Quantum Leap » 13 issues

    Volume » Published by Innovation. Started in 1991.

    Short summary describing this volume.

    Quantum Leap last edited by KillerZ on 04/17/23 03:04PM View full history

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    "Theorizing that one could time travel within his own lifetime, Dr. Sam Beckett stepped into the Quantum Leap accelerator and vanished.

    He awoke to find himself trapped in the past, facing mirror images that were not his own, and driven by an unknown force to change history for the better. His only guide on this journey is Al, an observer from his own time, who appears in the form of a hologram that only Sam can see and hear. And so, Dr. Beckett finds himself leaping from life to life, striving to put right what once went wrong, and hoping each time that his next leap will be the leap home."

    Quantum Leap was an hour-long time-travel series that ran on NBC from 1989 to 1993. It debuted with a two-hour episode on March 26, 1989. The series was created by Donald P. Bellisario, who also created Magnum, P.I., Airwolf, J.A.G. and NCIS.

    Innovation Comics, like its contemporary, Now Comics was a forerunner of the IDW imprint. Whereas Now had the license for titles like The Terminator and Green Hornet, Innovation held the comic book licenses for such properties as the CBS series Beauty and the Beast, the cult classic Dark Shadows, and the sci-fi series Lost in Space. Innovation also had original series such as Hero Alliance, Justice Machine and The Maze Agency. The publisher was founded in 1988 by David Campiti. Innovation folded in 1994.

    Quantum Leap, the comic book ran for thirteen issues published erratically between September 1991 and August 1993, or, between the third season through the final season of the series. The title was edited by George Broderick, Jr. and most issues featured covers by C. W. Taylor.

    Quantum Leap shares some similarities and comparisons with Doctor Who. Although, Sam Beckett can only travel within his own lifetime, from 1953 to 1999, he is a doctor; a prodigy, holding seven degrees. The Doctor only reveals himself by his title, not by name; Sam can not reveal his true identity during any leap, which would prevent his leaping back to own, original time. The Doctor travels by means of the TARDIS, in the form of a '60's Police Telephone Box. Sam originally leaped by stepping into the Project: Quantum Leap Accelerator Chamber, and contact with him is maintained by the Imaging Chamber. Along with the Control Room and Waiting Room, Project: Quantum Leap is a much bigger place on the inside. Like The Doctor, Sam has a Companion, Admiral Albert "Al" ("Bingo") Calavicci. Al's handlink in like The Doctor's sonic screwdriver. Sam follows the same moral, ethical code that The Doctor does; and, due to the circumstances of Sam's situation seems similarly tragic and lonely. Sam is as much a wanderer as The Doctor. There was some potential of a relaunch of the series, where Al passes on the role of Companion to Sam's daughter Sammy Jo, but, to date nothing has materialized.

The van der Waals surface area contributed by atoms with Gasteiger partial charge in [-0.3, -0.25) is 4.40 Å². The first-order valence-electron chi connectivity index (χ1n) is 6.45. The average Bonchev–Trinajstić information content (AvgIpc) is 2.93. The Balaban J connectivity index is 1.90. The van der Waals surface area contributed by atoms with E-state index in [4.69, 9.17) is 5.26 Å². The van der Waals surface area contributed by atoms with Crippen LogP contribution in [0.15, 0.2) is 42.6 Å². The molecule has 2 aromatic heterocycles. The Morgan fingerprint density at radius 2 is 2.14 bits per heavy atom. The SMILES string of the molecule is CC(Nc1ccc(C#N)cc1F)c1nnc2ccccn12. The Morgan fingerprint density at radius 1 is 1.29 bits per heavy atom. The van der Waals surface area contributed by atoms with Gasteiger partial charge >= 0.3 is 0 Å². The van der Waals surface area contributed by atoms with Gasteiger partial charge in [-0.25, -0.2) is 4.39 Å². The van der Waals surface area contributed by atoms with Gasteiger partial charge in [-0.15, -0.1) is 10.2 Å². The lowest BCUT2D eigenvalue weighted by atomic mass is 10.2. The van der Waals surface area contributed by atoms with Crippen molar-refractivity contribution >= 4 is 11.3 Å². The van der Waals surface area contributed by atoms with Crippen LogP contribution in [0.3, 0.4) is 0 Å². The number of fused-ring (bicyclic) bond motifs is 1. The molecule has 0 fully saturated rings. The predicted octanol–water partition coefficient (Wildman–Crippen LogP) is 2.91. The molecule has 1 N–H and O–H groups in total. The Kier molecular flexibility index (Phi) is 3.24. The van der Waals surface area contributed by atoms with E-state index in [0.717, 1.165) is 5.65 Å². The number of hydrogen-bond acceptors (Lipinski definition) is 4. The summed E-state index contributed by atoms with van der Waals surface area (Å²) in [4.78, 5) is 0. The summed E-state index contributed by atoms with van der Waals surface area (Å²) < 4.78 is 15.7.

Quantum Leap is an updating of the Time Tunnel concept, as well as H. G. Wells' The Time Machine. It is also in the same genre as the Jean Claude Van Damme vehicle Timecop; and the short-lived Early Edition, Time Trax, and Seven Days.

    At the time he was writing Kingdom Come with artist Alex Ross, Mark Waid was rumored to be working on Quantum Leap for Dark Horse, but the project never developed.


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